Jason Bellamy said...

Is that true about Smart People? I assumed it was shot before Juno was released.

As for your latest points about the Plame/Wilson movie ...

No. 2 is probably correct. But just because a studio buys the rights to a story doesn't mean they have to rush out and make it. Though perhaps in these tough economic times, there's no future investing anymore. Which brings me to No. 1: Regardless of how excellent or not this film turns out to be, I'd bet it would be better received if released 10 years from now, when the story has left the public's consciousness.

Isn't that what we keep learning with these box office failures for Iraq-themed movies? I don't think the public is tired of depictions of the war alone. They're just tired of more of the same, whatever the same is. TV has done well rushing together movies about still hot-button tabloid fodder. But cinema always seems to benefit from a more distant view. Part of that, I'm sure, is that we like to be transported. And what's the fun of being transported to the story I read three months ago in the New York Times?

Fox said...

I'm not sure if Smart People was finished prior to Juno or not. It's stamped with a 2008 on IMDB and Juno has a 2007, but I don't know if that really says anything.

Either way, to me at least, Smart People felt like an unfinished movie rushed out at the beginning of '08 to capitalize on Page's quirky likability.


I agree with you on the misconception that the public doesn't wanna watch War on Terror films. I think time & distance is a factor, but I also think the fact that the films themselves just haven't been very good is an even bigger reason. Hollywood doesn't seem to wanna own up to that. If something bombs, they blame the audience. Boo.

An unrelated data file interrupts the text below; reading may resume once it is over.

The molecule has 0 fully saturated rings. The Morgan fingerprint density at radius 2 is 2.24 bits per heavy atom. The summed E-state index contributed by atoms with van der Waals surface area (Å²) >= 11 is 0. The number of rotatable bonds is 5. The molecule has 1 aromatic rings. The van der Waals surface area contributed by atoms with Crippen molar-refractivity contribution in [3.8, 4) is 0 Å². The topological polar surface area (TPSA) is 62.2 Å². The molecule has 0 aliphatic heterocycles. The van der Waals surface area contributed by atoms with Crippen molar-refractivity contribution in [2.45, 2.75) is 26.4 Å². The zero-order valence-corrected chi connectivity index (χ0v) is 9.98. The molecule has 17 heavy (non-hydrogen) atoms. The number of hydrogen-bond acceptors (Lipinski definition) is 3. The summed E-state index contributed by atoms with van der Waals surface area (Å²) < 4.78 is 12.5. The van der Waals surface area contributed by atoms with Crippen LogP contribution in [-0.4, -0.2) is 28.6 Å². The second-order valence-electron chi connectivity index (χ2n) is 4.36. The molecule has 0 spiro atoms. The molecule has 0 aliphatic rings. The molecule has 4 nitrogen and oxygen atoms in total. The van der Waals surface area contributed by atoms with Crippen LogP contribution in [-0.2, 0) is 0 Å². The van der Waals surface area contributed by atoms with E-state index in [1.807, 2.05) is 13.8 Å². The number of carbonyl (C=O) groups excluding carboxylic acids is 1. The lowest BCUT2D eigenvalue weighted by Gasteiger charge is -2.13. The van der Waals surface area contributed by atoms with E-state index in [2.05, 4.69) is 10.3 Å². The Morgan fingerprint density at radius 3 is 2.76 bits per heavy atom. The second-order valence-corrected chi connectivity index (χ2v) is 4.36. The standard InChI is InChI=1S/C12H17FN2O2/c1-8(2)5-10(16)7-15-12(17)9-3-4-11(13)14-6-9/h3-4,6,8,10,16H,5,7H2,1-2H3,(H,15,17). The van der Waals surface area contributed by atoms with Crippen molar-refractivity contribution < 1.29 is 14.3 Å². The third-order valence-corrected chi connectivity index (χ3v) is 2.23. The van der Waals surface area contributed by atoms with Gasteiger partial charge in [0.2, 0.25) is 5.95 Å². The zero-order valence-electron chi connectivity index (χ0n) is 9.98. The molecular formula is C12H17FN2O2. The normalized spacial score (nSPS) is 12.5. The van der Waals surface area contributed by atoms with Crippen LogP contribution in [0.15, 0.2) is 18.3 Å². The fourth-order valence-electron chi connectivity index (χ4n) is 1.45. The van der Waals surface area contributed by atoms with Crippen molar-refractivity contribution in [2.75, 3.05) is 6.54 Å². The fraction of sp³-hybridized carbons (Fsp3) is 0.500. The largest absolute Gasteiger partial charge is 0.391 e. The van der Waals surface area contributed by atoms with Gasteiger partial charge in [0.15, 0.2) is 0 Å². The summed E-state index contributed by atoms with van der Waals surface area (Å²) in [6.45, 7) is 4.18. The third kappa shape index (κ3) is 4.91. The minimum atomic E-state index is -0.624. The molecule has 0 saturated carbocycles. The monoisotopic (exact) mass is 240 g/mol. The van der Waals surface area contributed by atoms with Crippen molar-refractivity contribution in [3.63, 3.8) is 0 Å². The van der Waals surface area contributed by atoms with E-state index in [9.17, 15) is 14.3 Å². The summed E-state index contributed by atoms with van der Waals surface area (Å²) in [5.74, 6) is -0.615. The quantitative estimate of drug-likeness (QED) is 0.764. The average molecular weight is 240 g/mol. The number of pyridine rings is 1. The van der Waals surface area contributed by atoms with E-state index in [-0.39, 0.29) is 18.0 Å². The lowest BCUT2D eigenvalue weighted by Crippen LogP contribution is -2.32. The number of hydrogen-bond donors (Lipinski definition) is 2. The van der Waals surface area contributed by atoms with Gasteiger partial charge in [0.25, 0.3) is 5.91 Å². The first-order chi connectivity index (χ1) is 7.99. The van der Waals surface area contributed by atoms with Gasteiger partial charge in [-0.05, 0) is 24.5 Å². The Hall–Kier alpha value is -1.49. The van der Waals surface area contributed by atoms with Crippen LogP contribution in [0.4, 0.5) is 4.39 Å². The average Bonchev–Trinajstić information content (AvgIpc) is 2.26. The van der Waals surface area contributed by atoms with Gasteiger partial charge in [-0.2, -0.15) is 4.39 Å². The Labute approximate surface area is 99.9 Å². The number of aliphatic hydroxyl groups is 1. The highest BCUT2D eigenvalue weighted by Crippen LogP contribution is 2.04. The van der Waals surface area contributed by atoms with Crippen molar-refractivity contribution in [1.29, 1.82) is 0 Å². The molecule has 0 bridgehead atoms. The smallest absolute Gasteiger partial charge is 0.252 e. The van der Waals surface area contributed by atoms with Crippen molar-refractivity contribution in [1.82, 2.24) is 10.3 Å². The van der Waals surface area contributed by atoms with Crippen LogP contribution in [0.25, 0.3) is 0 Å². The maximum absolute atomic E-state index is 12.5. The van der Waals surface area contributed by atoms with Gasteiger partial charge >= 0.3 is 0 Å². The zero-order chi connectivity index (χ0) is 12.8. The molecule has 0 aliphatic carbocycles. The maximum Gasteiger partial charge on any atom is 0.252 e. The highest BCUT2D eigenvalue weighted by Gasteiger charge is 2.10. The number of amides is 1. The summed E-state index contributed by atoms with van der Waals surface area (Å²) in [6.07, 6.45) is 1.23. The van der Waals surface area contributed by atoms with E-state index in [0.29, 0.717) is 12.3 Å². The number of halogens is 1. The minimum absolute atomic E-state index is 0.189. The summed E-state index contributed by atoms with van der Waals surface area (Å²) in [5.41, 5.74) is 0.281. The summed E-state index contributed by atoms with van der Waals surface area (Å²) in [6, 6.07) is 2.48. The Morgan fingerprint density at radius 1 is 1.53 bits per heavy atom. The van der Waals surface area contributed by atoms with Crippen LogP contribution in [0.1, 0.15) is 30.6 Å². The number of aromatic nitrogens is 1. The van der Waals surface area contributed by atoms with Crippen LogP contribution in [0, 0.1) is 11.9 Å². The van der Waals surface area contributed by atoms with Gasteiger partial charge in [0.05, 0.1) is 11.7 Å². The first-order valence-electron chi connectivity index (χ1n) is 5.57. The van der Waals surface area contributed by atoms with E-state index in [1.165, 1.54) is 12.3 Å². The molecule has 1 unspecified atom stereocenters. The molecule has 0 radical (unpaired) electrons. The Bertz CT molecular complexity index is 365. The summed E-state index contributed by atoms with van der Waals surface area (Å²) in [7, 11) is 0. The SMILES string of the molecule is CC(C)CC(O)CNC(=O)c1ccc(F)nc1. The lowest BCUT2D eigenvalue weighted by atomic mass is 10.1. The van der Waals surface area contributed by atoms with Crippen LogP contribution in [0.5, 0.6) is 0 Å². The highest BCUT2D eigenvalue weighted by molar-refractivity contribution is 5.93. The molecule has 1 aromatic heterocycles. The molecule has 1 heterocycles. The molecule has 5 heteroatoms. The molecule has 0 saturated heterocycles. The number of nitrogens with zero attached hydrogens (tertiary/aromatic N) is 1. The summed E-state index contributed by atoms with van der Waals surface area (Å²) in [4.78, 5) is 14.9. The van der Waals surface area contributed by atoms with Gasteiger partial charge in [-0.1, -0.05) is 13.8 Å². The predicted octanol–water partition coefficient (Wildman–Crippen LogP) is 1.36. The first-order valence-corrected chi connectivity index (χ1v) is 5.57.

Now, for good and bad, I think the right kind of films are starting to be made. Films that are trying to connect to the experiences of the soldiers and families and "the people", instead of the grandstanding political statements of films like Syriana and Rendition. I think movies like Stop-Loss, Home of the Brave, Grace is Gone, Battle for Haditha, and The Lucky Ones are on the right path. None of those films did well at the box office, but I would argue that they weren't given a chance. Most were given either limited runs in limited cities or went straight-to-DVD. (Again, not all of those movies I listed above are good, but I think they're on the wiser path as far as reaching the public).

As for having an Iraq War version of Platoon or Apocolypse Now or The Thing Red Line or whatever war film you choose, I think you make a good point that it's too soon. I'm guessing that those films benefited from the input of soldiers and doing that right now, for Iraq, might be a bit too premature. Might.

sexy said...